As various parts of India witness one of the worst droughts, an above par monsoon is an imperative

The current scenario in parts of the India are comparable to the drought of 2002, says Bharat Sharma, coordinator of the India programme at the International Water Management Institute. He adds that it is about time India improved the efficiency of water use. "We should decouple our economic growth from our water use."

When a law usually reserved for times of religious, caste or political violence is used at a time of water scarcity, you know how bad the problem is. In the past few weeks, Section 144 of the Code of Criminal Procedure has been imposed in Latur and Parbhani, both in the drought-stricken Marathwada region of Maharashtra, to prevent the gathering of more than five people around water supply spots, thereby averting conflicts.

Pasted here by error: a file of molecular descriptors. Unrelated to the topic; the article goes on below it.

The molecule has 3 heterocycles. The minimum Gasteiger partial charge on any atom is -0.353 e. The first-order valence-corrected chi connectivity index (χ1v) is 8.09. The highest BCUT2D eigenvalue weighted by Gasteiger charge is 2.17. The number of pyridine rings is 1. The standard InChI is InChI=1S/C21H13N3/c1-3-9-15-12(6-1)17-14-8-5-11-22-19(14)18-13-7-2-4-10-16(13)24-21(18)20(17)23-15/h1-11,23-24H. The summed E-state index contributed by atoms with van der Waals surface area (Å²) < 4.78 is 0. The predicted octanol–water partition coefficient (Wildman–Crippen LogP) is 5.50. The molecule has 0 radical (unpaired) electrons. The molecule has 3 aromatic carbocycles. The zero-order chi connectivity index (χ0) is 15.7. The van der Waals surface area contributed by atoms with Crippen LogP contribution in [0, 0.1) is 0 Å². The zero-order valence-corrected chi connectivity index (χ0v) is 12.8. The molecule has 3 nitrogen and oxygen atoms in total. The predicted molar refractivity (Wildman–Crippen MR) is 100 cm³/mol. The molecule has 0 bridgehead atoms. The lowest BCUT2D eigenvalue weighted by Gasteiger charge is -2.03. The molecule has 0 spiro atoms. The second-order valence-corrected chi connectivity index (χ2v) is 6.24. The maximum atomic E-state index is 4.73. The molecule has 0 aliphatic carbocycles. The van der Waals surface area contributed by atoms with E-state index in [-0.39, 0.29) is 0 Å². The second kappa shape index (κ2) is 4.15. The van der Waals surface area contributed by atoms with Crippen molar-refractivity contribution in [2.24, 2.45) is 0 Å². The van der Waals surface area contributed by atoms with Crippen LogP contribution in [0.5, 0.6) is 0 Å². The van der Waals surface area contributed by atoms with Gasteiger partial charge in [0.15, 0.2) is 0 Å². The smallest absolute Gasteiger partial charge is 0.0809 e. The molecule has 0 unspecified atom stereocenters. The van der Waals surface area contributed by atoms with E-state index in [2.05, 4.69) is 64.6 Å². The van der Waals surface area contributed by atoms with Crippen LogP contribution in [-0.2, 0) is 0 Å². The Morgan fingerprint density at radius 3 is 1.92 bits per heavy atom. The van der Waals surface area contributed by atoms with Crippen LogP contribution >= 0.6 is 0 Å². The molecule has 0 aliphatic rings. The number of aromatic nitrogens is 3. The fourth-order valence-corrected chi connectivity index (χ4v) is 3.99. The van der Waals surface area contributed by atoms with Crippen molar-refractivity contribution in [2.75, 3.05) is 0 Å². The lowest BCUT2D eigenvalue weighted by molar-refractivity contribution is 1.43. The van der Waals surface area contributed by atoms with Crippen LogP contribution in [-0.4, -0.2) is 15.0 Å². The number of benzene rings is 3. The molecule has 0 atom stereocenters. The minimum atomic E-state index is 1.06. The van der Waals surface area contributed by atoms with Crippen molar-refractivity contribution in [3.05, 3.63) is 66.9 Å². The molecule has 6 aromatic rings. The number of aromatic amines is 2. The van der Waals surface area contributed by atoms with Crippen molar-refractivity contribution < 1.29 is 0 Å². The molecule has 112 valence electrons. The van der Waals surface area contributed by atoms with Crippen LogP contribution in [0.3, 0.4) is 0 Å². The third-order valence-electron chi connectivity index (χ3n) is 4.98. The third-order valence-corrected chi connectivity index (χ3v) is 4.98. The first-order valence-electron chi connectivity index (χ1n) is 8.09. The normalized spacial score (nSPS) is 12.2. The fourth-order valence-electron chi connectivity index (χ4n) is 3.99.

These developments come at a time when the initial forecasts for this year’s monsoon may provide some hope to millions starved of water. In 2014-15, India had a 12% deficit in rainfall, followed by a 14% shortfall in 2015-16, thanks to the El Nino weather phenomenon, which has parts of the Pacific Ocean warming up, leading to lower-than-average rainfall in countries like India and Australia.


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